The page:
What It Means When Your Finger Tips Turn White

Maybe winter is a hard time for you. Your fingertips turn white every time you step out into the cold weather. This might be a condition you've had since your teen years, or it could also be something you've just started to notice after your diagnosis of lupus. Having your fingertips turning white is a common condition known as "Raynaud's syndrome."

In Raynaud's syndrome, the blood doesn't flow properly to your hands and toes, sometimes even your ears and nose, according to the NHS. When a stimulus like cold or stress hits you, your blood vessels will abnormally constrict, reducing the blood flow into your fingers. So, when you step out the door on a wintery morning, your fingertips turn white. Sufferers can also experience pain, numbness, and a pins and needles feeling. Getting warm can help the symptoms, but you might be dealing with white fingertips for a few hours until the circulation picks back up. 

Let's learn more about the different types of Raynaud's syndrome and how to prevent symptoms.

Primary vs. secondary Raynaud's syndrome

Like most conditions, there are different types of Raynaud's syndrome. The primary condition is more common and comes with milder symptoms, and it's typically called "Raynaud's disease" (via Mayo Clinic). It doesn't have a known cause. The symptoms are typically due to cold and go away once your body is all warmed up. Therefore, treatment of the primary form of this condition is to keep your body warm to avoid the symptoms.

Secondary Raynaud's is also known as "Raynaud's phenomenon" and is related to another health condition. According to the National Institute of Arthritis and Musculoskeletal and Skin Diseases (NIAMS), the secondary form can be more dangerous due to the severity of the symptoms. Possible conditions that cause this phenomenon are rheumatic diseases such as scleroderma or lupus. These conditions cause inflammation within the body that can damage smaller arteries. Illnesses that cause damage to the arteries (like artery disease) or pressure to nerves (like carpal tunnel) can also be to blame. It's not just diseases, though. Mayo Clinic also notes that certain medications might cause artery restriction making your fingertips turn white.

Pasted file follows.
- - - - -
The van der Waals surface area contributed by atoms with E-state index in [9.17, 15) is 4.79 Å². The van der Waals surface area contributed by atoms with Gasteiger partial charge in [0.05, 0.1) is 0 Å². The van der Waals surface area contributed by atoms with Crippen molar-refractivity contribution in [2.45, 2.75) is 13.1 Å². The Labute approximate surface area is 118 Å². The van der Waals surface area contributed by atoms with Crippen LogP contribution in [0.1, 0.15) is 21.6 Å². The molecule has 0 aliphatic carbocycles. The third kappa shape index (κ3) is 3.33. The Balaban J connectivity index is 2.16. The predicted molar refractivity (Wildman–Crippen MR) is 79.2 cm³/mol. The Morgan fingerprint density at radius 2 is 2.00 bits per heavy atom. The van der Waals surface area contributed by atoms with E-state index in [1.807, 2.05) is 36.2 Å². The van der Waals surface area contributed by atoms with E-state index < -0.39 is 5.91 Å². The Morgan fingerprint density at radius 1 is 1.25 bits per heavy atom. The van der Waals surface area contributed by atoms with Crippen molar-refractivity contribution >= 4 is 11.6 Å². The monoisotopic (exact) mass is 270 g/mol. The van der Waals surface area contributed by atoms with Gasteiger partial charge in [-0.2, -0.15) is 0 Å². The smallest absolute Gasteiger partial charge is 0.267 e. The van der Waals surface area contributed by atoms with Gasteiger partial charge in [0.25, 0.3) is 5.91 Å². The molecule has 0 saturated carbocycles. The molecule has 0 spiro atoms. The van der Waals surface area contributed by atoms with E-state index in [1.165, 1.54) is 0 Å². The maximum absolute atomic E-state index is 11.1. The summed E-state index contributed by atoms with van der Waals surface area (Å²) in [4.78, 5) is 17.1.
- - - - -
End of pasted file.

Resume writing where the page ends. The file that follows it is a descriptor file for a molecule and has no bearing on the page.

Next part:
Risk factors associated with Raynaud's syndrome

Sleuthing out whether you have this condition can take doing a little research. 

Secondary Raynaud's risk factors are pretty easy to ascertain. Getting diagnosed with scleroderma increases your risk of developing Raynaud's phenomenon by about 95%, according to the Circulation Foundation. Risk factors can also be found at your job and in your environment. Those who work with vibrations, like construction workers, can be at more risk of developing this secondary condition. Smoking or using specific chemicals, like vinyl chloride, also increases your chances.  

But, if nothing is jumping out at you, then you need to consider your gender, age, and heredity since you may have the primary form of the condition. According to NIAMS, women tend to have this circulatory disease more than men, so estrogen might come into play. This is especially true if you're a woman younger than 30. While this disease doesn't typically start showing symptoms at birth, you probably began to notice it in your teen years. It's also been shown to run in families. If your mother or grandmother says it's completely normal and their fingers do it all the time when they get cold, chances are you've got it too. 

Treatment and prevention of Raynaud's symptoms

The treatment of Raynaud's syndrome depends on the type that you've got. 

Raynaud's phenomenon, the secondary form, requires you to treat your original condition to limit the disorder's symptoms. But it might not go away completely, especially when artery damage is high. Surgery and medications like vasodilators and calcium channel blockers can help with severe symptoms, according to the Mayo Clinic

Those with the primary form of the condition don't typically require treatment since the symptoms ebb on their own once the fingers warm up. However, if possible, you might try taking a preventative stance to avoid the symptoms. Since Raynaud's syndrome symptoms are triggered by cold, keeping your hands and feet warm is essential. Invest in a good pair of gloves and insulated socks to wear whenever you're in or near cold. This includes touching refrigerated food or putting your hands in cold water. You might even want to consider using insulated glasses or koozies. Additionally, IPRS Health notes that exercising regularly and meditating can help get your blood flowing. It also suggests setting your air conditioner low and warming your car.